Lidia Lopez is a Mayan woman from Guatemala. She is very experienced weaving on a backstrap loom and teaches people from around the world the art of weaving. Here she is demonstrating the technique she uses to a group of visiting Americans and Japanese women.
This is a great example of a traditional Guatemalan household. The people in the video are Lidia Lopez and her family from San Antonio Aguas Calientes making Pepian and tortillas. They are dressed in ‘traje’ which is traditional clothing Mayan women have worn for centuries. This household is very indicative of many of the homes in Guatemala today.
This is a museum dedicated to the indigenous dress of the Mayan people of Guatemala. It shows the history of weaving textiles and how the tradition dates back hundreds of years. Although times have changed, the art of backstrap loom weaving has survived and is prevalent in the Guatemalan culture today. It is important to the Maya heritage and to each individual’s social and ethnic identity. The woman standing at the top of the steps in this video is JoAnn Paulsen, founder of www.guatemalanhuipils.com.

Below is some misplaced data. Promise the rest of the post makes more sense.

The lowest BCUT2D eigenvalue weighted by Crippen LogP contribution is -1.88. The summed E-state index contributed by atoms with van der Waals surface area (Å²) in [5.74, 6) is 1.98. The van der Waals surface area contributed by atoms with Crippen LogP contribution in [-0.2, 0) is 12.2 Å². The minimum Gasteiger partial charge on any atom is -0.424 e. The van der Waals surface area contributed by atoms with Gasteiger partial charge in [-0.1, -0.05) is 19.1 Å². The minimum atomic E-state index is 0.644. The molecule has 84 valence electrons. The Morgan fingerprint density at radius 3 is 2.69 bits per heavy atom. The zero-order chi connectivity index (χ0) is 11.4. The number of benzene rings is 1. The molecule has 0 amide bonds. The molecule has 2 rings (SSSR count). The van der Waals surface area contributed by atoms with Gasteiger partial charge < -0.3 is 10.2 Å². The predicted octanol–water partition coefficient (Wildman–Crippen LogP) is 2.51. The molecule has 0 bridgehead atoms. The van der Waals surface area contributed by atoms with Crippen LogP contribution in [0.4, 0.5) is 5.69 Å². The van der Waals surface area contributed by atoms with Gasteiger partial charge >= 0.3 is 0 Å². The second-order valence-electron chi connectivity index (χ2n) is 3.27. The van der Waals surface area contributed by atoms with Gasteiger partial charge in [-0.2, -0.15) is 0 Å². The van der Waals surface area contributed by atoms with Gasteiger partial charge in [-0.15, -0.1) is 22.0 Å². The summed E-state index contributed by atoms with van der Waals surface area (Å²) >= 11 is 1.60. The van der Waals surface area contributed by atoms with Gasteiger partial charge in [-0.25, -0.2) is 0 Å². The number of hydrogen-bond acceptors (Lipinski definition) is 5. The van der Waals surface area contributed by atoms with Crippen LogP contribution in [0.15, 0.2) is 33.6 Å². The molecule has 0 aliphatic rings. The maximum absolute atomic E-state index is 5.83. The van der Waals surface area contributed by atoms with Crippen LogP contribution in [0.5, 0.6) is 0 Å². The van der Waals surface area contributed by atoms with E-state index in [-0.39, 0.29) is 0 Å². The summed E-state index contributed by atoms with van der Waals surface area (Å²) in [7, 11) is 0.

Tzutes are an important part of Mayan traditional dress. They are worn by both women and men and serve many purposes. They can be used as a shawl, for carrying babies or goods, covering food, or even for ceremonial purposes. Often you will see them folded up and worn on the head as to protect the wearer from the sun and so it is readily available to use if needed. Just like huipils, the tzute can help identify the user’s village by the bright colors and patterns. They are hand woven and vary in size and length.